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Bayer and BASF Ordered to Pay $265 Million to U.S. Peach Farmer in Weedkiller Suit

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Bayer and BASF Ordered to Pay $265 Million to U.S. Peach Farmer in Weedkiller Suit
Bill Bader, owner of Bader Farms, and his wife Denise pose in front of the Rush Hudson Limbaugh Sr. United States Courthouse in Cape Girardeau, Missouri on Jan. 27, 2020. Johnathan Hettinger / Midwest Center for Investigative Reporting

A jury in Missouri awarded a farmer $265 million in a lawsuit that claimed Bayer and BASF's weedkiller destroyed his peach orchard, as Reuters reported.


The lawsuit is ominous for Bayer, which bought Monsanto in 2018 and now faces nearly 140 similar lawsuits in U.S. courts, plus thousands of other suits that claim health damage from Monsanto's glyphosate-based Roundup.

The jury in U.S. District Court in Cape Girardeau, Missouri awarded peach farmer, Bill Bader, $15 million in actual damages and $250 million in punitive damages, after agreeing with his claim that a herbicide the two German companies produced drifted onto his orchard from nearby farms and irreparably damaged his 1,000 acre peach-tree orchard, according to Reuters.

Bader Farms is one of the largest peach tree farms in Missouri.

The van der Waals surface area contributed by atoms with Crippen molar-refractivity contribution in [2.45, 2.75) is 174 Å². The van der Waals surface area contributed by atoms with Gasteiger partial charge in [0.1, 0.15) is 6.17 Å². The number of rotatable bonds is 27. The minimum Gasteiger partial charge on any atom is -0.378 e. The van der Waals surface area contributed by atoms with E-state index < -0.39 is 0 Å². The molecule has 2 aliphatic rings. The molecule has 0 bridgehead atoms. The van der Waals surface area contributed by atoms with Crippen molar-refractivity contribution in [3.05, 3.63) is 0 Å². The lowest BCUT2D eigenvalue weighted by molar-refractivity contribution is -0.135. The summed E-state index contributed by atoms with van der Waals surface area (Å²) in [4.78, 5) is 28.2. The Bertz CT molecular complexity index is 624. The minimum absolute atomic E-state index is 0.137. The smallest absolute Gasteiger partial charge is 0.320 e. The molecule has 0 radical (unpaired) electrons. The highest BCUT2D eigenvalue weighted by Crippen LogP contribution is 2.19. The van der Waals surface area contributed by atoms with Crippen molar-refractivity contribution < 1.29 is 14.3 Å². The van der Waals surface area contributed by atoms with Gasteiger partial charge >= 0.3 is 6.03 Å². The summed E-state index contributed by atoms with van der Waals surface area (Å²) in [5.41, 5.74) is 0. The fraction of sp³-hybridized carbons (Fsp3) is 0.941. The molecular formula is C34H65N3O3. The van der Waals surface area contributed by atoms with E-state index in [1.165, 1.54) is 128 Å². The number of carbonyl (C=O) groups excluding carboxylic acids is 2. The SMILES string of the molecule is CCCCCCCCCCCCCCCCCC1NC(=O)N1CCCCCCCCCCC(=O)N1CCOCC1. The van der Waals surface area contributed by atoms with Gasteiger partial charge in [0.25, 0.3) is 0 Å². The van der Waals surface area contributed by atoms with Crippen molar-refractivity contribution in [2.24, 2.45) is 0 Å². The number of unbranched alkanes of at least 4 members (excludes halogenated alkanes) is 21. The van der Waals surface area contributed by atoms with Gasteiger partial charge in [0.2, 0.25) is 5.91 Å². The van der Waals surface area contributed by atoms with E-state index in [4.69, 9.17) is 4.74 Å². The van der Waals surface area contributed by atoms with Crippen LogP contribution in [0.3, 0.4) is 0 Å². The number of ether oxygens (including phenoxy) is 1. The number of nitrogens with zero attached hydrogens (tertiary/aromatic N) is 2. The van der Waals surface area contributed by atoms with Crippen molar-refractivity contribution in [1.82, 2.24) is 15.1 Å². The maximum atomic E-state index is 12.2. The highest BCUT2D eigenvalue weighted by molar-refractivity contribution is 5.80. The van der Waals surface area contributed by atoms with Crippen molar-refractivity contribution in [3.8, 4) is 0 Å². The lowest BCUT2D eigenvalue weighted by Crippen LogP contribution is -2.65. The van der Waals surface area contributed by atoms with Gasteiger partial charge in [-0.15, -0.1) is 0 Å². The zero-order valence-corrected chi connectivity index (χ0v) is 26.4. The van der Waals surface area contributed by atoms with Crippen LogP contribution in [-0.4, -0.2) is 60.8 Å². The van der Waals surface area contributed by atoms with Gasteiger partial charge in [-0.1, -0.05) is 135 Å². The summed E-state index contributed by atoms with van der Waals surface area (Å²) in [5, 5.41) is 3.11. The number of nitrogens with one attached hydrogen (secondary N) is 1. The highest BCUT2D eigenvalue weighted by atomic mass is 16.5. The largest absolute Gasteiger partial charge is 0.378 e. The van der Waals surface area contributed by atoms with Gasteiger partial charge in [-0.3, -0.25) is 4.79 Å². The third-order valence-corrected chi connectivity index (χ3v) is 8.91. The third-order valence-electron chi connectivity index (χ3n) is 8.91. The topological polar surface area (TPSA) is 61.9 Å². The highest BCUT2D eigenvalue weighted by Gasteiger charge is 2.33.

As the AP reported, Bader's attorneys argued that dicamba, which is present in herbicides made by Bayer and BASF, is so potent that there was no way for Bader's trees to recover from the exposure. The generous award paves the way for a large spate of lawsuits from farmers who have seen their crops destroyed by inadvertent exposure to dicamba-based products.

Like Roundup, dicamba was developed and distributed by Monsanto. Farmers across the country have claimed that dicamba turns into vapor and drifts for miles when used in certain weather conditions, as Reuters reported. They have alleged that it has destroyed millions of acres of U.S. cropland, according to The Associated Press.

Attorneys for Bayer said they plan to appeal the decision. "We want our customers to know that, as this legal matter continues, we remain steadfast in our commitment to delivering them the effective and sustainable tools they need in the field," Bayer said in a statement, as The Associated Press reported. In court, they argued that Bader Farms trees were damaged by root fungus and bad weather.

The lawyers also claimed that the decision was not based on facts, saying "there was no competent evidence presented which showed that Monsanto's products were present" on the Missouri farm and were responsible for the farmer's losses, according to Bloomberg.